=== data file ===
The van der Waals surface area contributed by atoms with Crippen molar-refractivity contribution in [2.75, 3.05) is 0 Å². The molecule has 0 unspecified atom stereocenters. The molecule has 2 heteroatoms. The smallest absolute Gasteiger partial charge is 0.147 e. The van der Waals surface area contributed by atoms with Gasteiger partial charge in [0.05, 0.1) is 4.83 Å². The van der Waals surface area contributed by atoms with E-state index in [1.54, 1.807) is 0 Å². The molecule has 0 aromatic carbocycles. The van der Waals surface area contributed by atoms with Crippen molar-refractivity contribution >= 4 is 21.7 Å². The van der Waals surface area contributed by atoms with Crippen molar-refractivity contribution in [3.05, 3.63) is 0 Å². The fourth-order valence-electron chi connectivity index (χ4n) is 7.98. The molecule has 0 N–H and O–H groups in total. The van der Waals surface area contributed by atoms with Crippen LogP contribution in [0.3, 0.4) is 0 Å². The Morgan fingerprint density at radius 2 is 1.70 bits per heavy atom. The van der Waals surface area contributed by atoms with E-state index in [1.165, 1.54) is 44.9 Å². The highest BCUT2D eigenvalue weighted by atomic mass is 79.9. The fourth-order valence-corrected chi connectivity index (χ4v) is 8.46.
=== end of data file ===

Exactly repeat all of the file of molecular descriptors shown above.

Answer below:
The van der Waals surface area contributed by atoms with Crippen molar-refractivity contribution in [2.75, 3.05) is 0 Å². The molecule has 0 unspecified atom stereocenters. The molecule has 2 heteroatoms. The smallest absolute Gasteiger partial charge is 0.147 e. The van der Waals surface area contributed by atoms with Gasteiger partial charge in [0.05, 0.1) is 4.83 Å². The van der Waals surface area contributed by atoms with E-state index in [1.54, 1.807) is 0 Å². The molecule has 0 aromatic carbocycles. The van der Waals surface area contributed by atoms with Crippen molar-refractivity contribution >= 4 is 21.7 Å². The van der Waals surface area contributed by atoms with Crippen molar-refractivity contribution in [3.05, 3.63) is 0 Å². The fourth-order valence-electron chi connectivity index (χ4n) is 7.98. The molecule has 0 N–H and O–H groups in total. The van der Waals surface area contributed by atoms with Crippen LogP contribution in [0.3, 0.4) is 0 Å². The Morgan fingerprint density at radius 2 is 1.70 bits per heavy atom. The van der Waals surface area contributed by atoms with E-state index in [1.165, 1.54) is 44.9 Å². The highest BCUT2D eigenvalue weighted by atomic mass is 79.9. The fourth-order valence-corrected chi connectivity index (χ4v) is 8.46.